Travel

London/England – Riding the Double-Decker & Wrap Up

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If you have an abundant amount of time that gives you the luxury of exploring London in a leisurely pace, or if you are on a budget, utilizing the London Bus is really a great way to see the city.  There are various routes that would take you right by most of the major sights (and tons of lesser known places).  And if you have a Visitor Oyster card (or a Travelcard), once you hit the daily spending cap, you can then make as many stops as you’d like, since all of the subsequent rides would not cost you anything more (for the day).  This means you now essentially have yourself a self-guided Hop-on Hop-off bus tour, at a fraction of the cost.  The obvious downside of busing around is that you may encounter some pretty horrendous London traffic at times, but as long as you are not in a hurry to get anywhere, I say to sit back and relax while observing the city life as you go by.

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After some online reading (I think I just googled ‘london public bus sightseeing’), I decided to go with bus route #11 that runs between Liverpool Street Station and Fulham, and it takes you by places such as Bank of England, St. Paul’s Cathedral, historic Strand, Trafalgar Square, Horse Guards Parade, Big Ben and Westminster Abbey, just to name a few.  Since time was of the essence for us, we did not get to utilize it as our own hop-on hop-off bus.  Instead we got on from Liverpool Street Station and were able to grab the front seats on the upper deck.  We had an unobstructed view of the city as we cruised along while enjoyed a relaxing picnic lunch on the bus.

Some final thoughts…

I think our overall timing of this trip was perfect in many ways.  Going to England in the fall instead of the summer meant that the weather was pleasantly comfortable, and there were not as many tourists around.  We also learned that Big Ben and the Elizabeth Tower will be covered up by scaffolding starting in early 2017 for the next 3 years for repair/maintenance work.  Big Ben will even be silenced for a few months at some point.  Boy was I glad that we made it there before it all happens.  Additionally, the dollar to pounds exchange rates have gone in our favor not long before our arrival was such a bonus.  And to travel around London a couple of months before the Boy turned 10 meant that both kids got to ride in all public transit for free which certainly didn’t hurt our budget either.

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There were also a few things that were tremendously helpful in making it an enjoyable experience for us.  In addition to a pre-paid SIM card for my iPhone and the wonderful Google Maps which we relied on heavily, I really loved the convenience and the efficiency of London’s Underground system.  It was very easy to navigate, even for those of us who never really had public transit experience.  There is a lot of useful information on the Transport for London website and I utilized its wonderful ‘Plan a journey’ tool for our daily trekking in the city.  The Visitor Oyster Card was another great thing to have.  We bought two cards (for the adults since the kids under 10 ride free) as soon as we arrived at the Gatwick Airport with pre-determined amount deposited (and you can easily top off if the funds were getting low).  The benefit of using the Oyster Card is that the lowest fee is debited for each tube ride, and it’s capped with a daily maximum.  You can also use the card to pay for buses and DLRs.  And we even got unused money back when we returned the card at the airport before leaving the country!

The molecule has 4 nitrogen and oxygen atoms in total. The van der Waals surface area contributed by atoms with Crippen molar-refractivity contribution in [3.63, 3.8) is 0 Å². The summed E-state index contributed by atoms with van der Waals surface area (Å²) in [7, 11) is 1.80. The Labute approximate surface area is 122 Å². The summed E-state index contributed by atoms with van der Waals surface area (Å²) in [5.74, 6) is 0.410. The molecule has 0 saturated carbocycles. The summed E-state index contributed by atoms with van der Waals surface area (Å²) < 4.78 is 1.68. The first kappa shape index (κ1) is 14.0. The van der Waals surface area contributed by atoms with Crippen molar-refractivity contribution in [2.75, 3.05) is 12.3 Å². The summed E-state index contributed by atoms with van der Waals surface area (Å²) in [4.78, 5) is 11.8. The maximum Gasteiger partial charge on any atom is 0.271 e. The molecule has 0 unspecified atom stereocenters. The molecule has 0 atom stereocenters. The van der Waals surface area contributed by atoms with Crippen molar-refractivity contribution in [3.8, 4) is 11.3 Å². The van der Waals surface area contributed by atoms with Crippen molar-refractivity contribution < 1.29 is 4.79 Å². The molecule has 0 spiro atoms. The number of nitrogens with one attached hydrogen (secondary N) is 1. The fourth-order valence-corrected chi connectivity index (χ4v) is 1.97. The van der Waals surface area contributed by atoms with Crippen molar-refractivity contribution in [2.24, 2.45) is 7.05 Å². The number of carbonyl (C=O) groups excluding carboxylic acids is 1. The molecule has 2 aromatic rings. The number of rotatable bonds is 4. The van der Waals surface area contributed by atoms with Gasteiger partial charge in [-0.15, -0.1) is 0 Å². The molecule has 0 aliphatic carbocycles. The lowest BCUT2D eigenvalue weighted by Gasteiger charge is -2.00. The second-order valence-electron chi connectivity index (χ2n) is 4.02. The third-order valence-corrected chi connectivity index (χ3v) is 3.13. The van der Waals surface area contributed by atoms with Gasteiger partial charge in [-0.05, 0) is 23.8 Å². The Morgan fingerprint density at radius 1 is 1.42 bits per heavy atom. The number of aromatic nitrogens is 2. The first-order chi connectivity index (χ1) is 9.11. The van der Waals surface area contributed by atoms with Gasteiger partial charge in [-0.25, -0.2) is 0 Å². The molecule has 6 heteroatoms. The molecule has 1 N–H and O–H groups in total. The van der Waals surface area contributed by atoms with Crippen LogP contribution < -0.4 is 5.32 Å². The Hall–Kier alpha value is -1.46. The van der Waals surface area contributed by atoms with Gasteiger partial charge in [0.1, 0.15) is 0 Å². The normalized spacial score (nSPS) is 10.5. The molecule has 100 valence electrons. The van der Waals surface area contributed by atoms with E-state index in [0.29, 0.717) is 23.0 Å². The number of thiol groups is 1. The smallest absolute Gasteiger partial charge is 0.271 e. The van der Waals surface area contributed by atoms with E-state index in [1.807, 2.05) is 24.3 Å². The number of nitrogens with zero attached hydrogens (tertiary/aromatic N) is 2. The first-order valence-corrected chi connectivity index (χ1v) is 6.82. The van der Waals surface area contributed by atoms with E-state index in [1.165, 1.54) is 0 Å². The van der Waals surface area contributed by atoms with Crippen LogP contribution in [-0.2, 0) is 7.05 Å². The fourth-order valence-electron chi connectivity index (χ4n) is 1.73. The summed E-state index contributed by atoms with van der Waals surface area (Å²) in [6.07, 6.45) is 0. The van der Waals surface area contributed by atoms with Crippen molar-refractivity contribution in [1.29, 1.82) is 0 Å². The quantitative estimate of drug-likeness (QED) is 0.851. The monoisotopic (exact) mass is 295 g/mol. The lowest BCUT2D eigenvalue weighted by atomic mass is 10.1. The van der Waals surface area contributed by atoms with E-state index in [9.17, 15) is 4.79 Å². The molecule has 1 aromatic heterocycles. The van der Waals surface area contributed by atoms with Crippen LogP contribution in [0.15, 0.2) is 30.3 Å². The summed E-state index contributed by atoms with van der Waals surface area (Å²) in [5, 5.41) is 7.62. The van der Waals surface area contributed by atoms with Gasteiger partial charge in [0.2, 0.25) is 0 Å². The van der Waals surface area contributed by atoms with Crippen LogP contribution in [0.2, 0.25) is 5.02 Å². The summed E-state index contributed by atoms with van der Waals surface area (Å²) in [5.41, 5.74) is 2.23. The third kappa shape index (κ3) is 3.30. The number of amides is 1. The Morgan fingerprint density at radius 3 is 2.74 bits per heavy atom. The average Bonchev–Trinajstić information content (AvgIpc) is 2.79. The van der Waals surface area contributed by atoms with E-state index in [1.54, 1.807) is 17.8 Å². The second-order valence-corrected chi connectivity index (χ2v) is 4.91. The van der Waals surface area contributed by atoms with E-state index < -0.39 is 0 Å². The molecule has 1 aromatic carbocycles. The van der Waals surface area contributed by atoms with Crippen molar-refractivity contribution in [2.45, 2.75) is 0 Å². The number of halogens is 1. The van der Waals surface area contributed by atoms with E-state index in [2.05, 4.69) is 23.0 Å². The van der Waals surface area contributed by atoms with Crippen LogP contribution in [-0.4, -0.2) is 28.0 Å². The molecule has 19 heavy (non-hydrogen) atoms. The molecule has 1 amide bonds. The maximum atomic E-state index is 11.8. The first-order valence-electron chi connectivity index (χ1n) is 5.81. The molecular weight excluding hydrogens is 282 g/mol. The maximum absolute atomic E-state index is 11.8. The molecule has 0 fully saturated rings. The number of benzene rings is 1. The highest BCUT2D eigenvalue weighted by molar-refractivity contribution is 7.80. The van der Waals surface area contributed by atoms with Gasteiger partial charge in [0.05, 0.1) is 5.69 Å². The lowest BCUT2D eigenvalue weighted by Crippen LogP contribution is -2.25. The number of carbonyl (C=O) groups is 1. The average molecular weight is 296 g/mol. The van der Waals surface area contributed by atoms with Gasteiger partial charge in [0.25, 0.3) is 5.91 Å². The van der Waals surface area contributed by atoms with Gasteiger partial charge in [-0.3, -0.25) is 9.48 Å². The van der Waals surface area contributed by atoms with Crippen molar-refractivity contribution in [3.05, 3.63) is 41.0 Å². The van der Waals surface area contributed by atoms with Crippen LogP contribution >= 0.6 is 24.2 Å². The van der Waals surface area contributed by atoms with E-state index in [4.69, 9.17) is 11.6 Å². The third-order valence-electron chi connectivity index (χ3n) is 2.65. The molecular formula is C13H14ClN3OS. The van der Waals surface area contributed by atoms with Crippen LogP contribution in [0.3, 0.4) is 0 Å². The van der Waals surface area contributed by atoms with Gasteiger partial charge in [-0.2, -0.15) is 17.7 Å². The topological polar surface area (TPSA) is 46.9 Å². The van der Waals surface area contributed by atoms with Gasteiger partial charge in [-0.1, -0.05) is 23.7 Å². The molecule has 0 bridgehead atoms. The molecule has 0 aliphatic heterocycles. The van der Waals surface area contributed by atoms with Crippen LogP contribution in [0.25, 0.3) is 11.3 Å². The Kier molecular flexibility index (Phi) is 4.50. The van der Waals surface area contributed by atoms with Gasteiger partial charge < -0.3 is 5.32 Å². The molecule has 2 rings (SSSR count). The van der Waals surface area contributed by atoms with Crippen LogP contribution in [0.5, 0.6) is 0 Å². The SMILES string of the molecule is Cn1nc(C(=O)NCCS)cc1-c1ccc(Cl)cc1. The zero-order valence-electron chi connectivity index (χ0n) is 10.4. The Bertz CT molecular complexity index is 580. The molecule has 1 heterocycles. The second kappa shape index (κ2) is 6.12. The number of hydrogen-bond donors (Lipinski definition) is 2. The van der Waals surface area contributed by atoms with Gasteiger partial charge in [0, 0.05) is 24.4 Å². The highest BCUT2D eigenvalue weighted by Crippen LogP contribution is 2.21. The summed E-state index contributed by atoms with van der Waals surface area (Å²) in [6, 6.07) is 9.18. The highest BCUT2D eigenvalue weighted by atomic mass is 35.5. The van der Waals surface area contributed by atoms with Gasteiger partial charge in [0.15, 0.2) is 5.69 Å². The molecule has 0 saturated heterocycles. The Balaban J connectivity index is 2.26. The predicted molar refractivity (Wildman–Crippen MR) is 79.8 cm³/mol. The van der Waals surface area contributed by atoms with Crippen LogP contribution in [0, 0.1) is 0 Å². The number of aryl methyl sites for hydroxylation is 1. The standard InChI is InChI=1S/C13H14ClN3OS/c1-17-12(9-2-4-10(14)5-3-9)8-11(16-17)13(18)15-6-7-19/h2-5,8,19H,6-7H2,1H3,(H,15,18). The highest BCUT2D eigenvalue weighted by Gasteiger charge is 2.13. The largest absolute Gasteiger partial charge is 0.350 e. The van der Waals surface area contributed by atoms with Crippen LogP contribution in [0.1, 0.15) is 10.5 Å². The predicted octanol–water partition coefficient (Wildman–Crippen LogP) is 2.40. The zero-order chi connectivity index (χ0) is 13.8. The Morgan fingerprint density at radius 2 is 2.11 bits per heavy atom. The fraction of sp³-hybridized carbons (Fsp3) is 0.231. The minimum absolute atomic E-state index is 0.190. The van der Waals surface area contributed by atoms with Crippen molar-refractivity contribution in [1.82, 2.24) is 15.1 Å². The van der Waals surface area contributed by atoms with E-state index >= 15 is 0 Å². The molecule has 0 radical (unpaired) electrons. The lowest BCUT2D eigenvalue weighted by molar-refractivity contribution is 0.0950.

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Not counting the travel days flying between the continents, we spent a total of 10 days on this trip, which is by far the longest vacation we have taken together as a family (I don’t count the trips visiting family in Taiwan as vacations).  We all got along beautifully even after being with each other 24/7, and this normally impatient mommy was actually able to stay pretty relaxed and chilled the entire time.  We all love and treasure the memories we made together.  I think this goes to show that traveling is really good for us as a family, right?  And speaking of the length of the trip, we already took some ‘heat’ by taking the kids out of school for two weeks.  But we met two different Australian families while in London who were on a 5- and 6- weeks holiday.  I was beyond envious.  Their children do attend school back home and the parent(s) have regular jobs.  So can someone PLEASE explain to me how they could do this?  That is just unheard of for those of us coming from the US!

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